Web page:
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Timeline / Colonizers and Resistance / 1775: Smallpox strikes again in North America

1775: Smallpox strikes again in North America

As the American Revolution begins, epidemic smallpox spreads across North America, killing hundreds of thousands of whites and Native peoples, from the Eastern Seaboard to the Mississippi River and from the Gulf Coast into Canada. In Mexico City, smallpox erupts and moves north to the Niuam (Comanche), who carry it north to the Shoshone. The epidemic devastates Native populations from the Pacific Northwest to Alaska.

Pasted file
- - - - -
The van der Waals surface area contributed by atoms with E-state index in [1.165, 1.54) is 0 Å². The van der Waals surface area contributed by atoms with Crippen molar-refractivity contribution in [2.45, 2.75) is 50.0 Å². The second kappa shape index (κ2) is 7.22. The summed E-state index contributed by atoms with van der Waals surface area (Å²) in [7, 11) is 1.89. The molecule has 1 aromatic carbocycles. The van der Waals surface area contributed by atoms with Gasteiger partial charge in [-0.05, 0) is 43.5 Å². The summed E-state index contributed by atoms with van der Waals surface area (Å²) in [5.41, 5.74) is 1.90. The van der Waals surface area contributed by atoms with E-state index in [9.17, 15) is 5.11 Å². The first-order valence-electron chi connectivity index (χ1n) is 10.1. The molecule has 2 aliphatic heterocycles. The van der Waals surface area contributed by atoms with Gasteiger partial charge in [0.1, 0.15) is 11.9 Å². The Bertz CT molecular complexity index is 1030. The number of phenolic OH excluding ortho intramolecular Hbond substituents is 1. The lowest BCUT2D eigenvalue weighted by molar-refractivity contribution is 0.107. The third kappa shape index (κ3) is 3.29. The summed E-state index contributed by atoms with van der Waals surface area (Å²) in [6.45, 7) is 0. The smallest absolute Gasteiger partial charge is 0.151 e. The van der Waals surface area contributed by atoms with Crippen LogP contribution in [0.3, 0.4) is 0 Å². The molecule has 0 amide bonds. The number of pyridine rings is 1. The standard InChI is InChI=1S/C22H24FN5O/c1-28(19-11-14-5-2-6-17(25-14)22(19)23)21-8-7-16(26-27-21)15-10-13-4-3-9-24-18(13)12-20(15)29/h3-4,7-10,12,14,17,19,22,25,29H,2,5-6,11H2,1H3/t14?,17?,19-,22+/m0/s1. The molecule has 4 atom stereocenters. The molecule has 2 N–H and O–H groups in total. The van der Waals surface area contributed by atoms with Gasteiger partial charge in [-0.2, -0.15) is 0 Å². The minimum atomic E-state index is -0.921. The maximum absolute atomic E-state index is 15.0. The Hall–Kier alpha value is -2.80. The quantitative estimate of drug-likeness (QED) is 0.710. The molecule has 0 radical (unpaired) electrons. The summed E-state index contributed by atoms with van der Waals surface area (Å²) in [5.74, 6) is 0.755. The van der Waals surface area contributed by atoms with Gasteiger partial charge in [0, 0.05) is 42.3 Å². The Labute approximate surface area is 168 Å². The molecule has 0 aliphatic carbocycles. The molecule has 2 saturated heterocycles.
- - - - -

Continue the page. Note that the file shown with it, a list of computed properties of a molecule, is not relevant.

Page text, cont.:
Arctic, California, Great Basin, Great Plains, Northeast, Northwest Coast, Plateau, Southeast, Southwest, Subarctic

The Lakota marked the passage of time by drawing pictures of memorable events on calendars called winter counts.This picture, titled “The eruption and pains in the stomach and bowels; smallpox used them up winter,” is by Battiste Good Year, and was created in 1779–1780. Winter counts were physical records used in conjunction with oral history. The events used to name the years were not necessarily the most important things that happened, but ones that were memorable and widely known within the community.

Courtesy National Anthropological Archives, Smithsonian Institution